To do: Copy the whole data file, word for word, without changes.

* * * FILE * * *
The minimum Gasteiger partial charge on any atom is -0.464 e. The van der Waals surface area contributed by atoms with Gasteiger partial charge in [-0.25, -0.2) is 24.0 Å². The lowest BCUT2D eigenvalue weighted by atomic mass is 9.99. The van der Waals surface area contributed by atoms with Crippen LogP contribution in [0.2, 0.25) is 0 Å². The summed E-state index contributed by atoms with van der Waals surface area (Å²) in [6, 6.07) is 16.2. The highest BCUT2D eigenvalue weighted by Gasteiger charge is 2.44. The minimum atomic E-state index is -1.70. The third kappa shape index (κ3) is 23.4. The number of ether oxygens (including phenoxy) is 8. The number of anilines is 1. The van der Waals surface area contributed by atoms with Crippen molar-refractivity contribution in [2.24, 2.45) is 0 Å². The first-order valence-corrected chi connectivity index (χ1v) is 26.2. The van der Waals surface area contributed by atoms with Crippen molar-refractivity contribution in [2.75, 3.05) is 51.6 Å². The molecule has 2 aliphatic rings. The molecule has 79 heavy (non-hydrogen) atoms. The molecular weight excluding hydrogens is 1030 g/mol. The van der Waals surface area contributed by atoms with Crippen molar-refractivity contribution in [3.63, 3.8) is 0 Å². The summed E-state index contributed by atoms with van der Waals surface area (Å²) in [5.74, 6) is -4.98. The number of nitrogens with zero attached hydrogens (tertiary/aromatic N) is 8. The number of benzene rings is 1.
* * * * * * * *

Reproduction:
The minimum Gasteiger partial charge on any atom is -0.464 e. The van der Waals surface area contributed by atoms with Gasteiger partial charge in [-0.25, -0.2) is 24.0 Å². The lowest BCUT2D eigenvalue weighted by atomic mass is 9.99. The van der Waals surface area contributed by atoms with Crippen LogP contribution in [0.2, 0.25) is 0 Å². The summed E-state index contributed by atoms with van der Waals surface area (Å²) in [6, 6.07) is 16.2. The highest BCUT2D eigenvalue weighted by Gasteiger charge is 2.44. The minimum atomic E-state index is -1.70. The third kappa shape index (κ3) is 23.4. The number of ether oxygens (including phenoxy) is 8. The number of anilines is 1. The van der Waals surface area contributed by atoms with Crippen molar-refractivity contribution in [2.24, 2.45) is 0 Å². The first-order valence-corrected chi connectivity index (χ1v) is 26.2. The van der Waals surface area contributed by atoms with Crippen molar-refractivity contribution in [2.75, 3.05) is 51.6 Å². The molecule has 2 aliphatic rings. The molecule has 79 heavy (non-hydrogen) atoms. The molecular weight excluding hydrogens is 1030 g/mol. The van der Waals surface area contributed by atoms with Crippen molar-refractivity contribution in [3.63, 3.8) is 0 Å². The summed E-state index contributed by atoms with van der Waals surface area (Å²) in [5.74, 6) is -4.98. The number of nitrogens with zero attached hydrogens (tertiary/aromatic N) is 8. The number of benzene rings is 1.